America was saddened by the death of General Norman Schwarzkopf on December 27, 2012. As I read the obituaries and articles commemorating this remarkable man’s achievements, I was struck by how he wanted to be remembered as more than a military man. He preferred the affectionate moniker “The Bear” to the ubiquitous “Stormin’ Norman.” He supported many charities and always championed children.
General Schwarzkopf was a pillar of the Tampa community, where he lived out his retirement years and I lived out my teenage years. As tribute, I want to share some of my memories of him and the public elementary school that bears his name.
I come from a military family: both my parents and both my grandfathers were career Air Force. When my parents retired to Tampa, Florida, our whole family was excited to learn that not only would my younger brother and sister attend H. Norman Schwarzkopf Elementary School, but the man himself would be our neighbor.
General Schwarzkopf lived about a third of a mile away from us. He shared a back yard with my little sister’s best friend. When my sister’s best friend was a toddler, he used to slip through the fence to play with the dogs. The Schwarzkopfs knew he was afraid of helicopters, so they notified the family when one was expected.
A common sight in the neighborhood was General Schwarzkopf walking his dogs, Griz and Orso. I remember Orso in particular because we misheard “Orzo” and wondered why he’d name his dog after pasta. Turned out the dog was Orso, Italian for ‘bear.’ You can read about the indomitable spirit of Orso Schwarzkopf here.
Students at Schwarzkopf Elementary School were very proud of their mascot, a bear with four stars on his hat. When we lived in Tampa, General Schwarzkopf bought ice cream for all 1,000 Bears every year. It was the good kind that came in little cups with a wooden spoon that somehow enhanced the vanilla flavor.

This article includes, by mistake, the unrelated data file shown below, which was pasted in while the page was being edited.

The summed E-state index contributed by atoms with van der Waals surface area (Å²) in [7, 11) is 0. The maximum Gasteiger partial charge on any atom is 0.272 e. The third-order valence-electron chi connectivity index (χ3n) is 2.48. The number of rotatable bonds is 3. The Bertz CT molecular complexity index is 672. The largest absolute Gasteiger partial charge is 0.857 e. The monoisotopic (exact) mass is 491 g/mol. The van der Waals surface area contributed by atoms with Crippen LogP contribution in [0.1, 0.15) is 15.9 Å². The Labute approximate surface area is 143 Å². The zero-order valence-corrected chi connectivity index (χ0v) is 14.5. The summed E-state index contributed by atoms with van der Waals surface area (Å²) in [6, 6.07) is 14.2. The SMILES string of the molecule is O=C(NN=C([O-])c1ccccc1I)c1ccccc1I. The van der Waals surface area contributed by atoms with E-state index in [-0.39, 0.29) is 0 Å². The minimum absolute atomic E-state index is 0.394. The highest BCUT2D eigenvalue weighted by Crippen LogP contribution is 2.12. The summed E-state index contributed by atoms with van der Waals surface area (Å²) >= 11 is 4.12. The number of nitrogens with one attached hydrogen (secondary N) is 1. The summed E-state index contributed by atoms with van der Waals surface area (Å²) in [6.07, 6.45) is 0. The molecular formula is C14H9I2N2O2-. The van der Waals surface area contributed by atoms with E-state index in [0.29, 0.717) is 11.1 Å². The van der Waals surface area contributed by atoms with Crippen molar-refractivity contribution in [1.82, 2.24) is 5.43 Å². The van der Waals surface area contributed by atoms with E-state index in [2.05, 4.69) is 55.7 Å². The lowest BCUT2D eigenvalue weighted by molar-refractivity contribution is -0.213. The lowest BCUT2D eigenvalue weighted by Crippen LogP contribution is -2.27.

Just before my sister entered third grade, she saw General Schwarzkopf at our neighborhood Fourth of July party. She tapped him on his elbow—as high as she could reach—and declared, “Hey, I’m one of your Bears!” General Schwarzkopf stopped what he was doing and kneeled so he could be close to eye level with my sister, then talked with her for a few moments. He cared deeply about the students at his school and he knew how excited they were whenever they saw him, whether at school or in the neighborhood.
Schwarzkopf Elementary School was important to me, because it was where I started learning how to be a teacher. I volunteered over a hundred hours there while I was in high school, as a math tutor and as a teacher’s helper at the Gifted Summer School. My parents supported the Secret Bear program, where voluntary cash donations helped to ensure all students could afford field trips, school pictures, yearbooks and other needs that might be financial stumbling blocks during the school year.
More about General Schwarzkopf’s philanthropy:
He founded Camp Boggy Creek with actor Paul Newman. The camp serves children with chronic or life-threatening illnesses. General Schwarzkopf enjoyed interacting with the campers and seeing the camp succeed in its mission.
He founded the Norman Schwarzkopf Sporting Clays Classic, a tournament that draws world-class skeet shooters. The tournament raises money for the Children’s Home, a shelter for kids who have been abused or neglected.
He used his fame to raise public awareness of prostate cancer. He served as the national spokesman for Prostate Cancer Awareness Week and supported the National Prostate Cancer Coalition.
Fun fact: the “H” in H. Norman Schwarzkopf stands for “Herbert,” but my little sister thought it stood for “Hero.” She wanted to grow up and have a school named for her, with “H” before her name.